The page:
Regulations kept aged care at ‘minimum acceptable standards’

September 5, 2016

Regulations kept aged care at ‘minimum acceptable standards’

By Darragh O'Keeffe on August 30, 2016 in Industry


Providers need to find ways to encourage consumers to invest in their own care or else they rely on government funding that won’t keep pace, says CEO.

The regulations governing aged care have served to keep sector quality at the minimum acceptable standards, but the unfolding reforms mean providers will have to innovate in order to survive, a sector leader has said.

The controls on residential aged care places and prices resulted in little incentive for providers to improve their offerings above minimum safety standards, given consumers had little real choice between services, according to Gary Barnier, CEO of Opal Aged Care.

But as the sector was further reformed, aged care providers would need to invest in innovation and improved customer services in order to compete and survive, Mr Barnier told the Future of Aged Care conference in Sydney yesterday.

“Providers need to find ways to encourage consumers to invest in their own care or else they rely on government funding that won’t keep pace,” he said.

Providers that pulled back on quality due to government decisions would fail, he cautioned.

Opal had created additional premium wellness services and products that consumers could pay for, which it was hoped would help offset the recent ACFI cuts. “The outcome has been pretty mixed, to be honest,” he said. Australians were used to accepting the minimum acceptable standard and were struggling with the concept of having choice and paying for extras.

More broadly, there were poor perceptions of aged care products and services amongst consumers, he said.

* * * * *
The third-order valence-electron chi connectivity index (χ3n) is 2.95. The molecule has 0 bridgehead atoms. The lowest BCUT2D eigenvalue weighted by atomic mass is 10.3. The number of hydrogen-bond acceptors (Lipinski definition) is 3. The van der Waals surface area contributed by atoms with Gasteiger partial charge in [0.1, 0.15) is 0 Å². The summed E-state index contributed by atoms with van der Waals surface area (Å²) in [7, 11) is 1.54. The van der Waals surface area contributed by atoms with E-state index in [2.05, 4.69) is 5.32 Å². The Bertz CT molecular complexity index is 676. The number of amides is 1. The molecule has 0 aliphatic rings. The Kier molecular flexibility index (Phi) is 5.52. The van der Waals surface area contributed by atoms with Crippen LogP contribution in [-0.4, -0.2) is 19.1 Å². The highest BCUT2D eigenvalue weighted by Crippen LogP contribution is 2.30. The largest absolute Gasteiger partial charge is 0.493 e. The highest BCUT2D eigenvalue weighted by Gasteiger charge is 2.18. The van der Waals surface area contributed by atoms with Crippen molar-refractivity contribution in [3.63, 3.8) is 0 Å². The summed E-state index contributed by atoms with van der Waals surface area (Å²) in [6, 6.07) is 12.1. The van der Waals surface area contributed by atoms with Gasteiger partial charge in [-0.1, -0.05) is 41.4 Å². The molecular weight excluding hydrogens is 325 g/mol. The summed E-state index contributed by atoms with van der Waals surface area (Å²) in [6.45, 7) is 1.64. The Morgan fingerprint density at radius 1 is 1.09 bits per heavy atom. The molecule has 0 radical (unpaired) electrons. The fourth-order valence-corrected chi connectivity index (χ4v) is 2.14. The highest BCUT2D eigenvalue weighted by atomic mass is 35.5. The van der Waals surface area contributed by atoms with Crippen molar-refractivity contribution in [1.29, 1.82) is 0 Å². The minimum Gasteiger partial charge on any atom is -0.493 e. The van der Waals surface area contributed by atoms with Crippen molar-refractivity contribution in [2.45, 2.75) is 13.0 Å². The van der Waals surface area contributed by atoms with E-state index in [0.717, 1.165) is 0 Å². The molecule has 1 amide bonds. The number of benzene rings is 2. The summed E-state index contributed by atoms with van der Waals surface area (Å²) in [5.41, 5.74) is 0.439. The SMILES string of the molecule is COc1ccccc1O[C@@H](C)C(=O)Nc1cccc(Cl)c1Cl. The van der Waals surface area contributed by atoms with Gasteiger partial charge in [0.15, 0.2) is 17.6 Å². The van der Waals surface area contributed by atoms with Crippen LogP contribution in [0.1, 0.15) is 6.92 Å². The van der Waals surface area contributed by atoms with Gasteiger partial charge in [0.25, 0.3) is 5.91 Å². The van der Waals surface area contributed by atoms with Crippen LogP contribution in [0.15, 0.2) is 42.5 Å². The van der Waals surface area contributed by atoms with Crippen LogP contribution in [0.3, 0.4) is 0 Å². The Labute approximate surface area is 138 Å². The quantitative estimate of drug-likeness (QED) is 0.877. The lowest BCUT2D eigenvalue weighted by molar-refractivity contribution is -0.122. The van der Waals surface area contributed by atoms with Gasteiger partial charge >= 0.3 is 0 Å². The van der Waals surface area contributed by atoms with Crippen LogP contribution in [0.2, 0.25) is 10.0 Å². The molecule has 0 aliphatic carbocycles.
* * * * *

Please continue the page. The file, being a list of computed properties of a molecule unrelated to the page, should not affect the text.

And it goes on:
“Residential care is the second biggest grudge purchase in your life after your funeral; people don’t understand it; they’re frightened of it. We haven’t done a great job of explaining it,” said Mr Barnier.

Similarly Catherine Daley, CEO of integratedliving, said her organisation’s experience with CDC was that there were a number of instances where family members refused to pay for clinical interventions for the client.

Challenges are an international experience: expert

Elsewhere, Professor Martin Green, chief executive of Care England, said that care globally was struggling to deliver services as needs were increasing and resources were shrinking.

The key challenges facing the sectors in the UK and Australia were workforce, economic challenges, increasing levels of dementia, long-term conditions and comorbidities, and caring for diverse and disparate communities.

“We’re also seeing families starting to fragment, which is happening everywhere and is a real issue as traditionally families took up the caring role,” said Professor Green.

The opportunities for providers and policy makers lay in greater integratin of health and social care, more mixed and flexible business models, greater use of partnerships, and better health prevention programs to encourage people to age well, he said.



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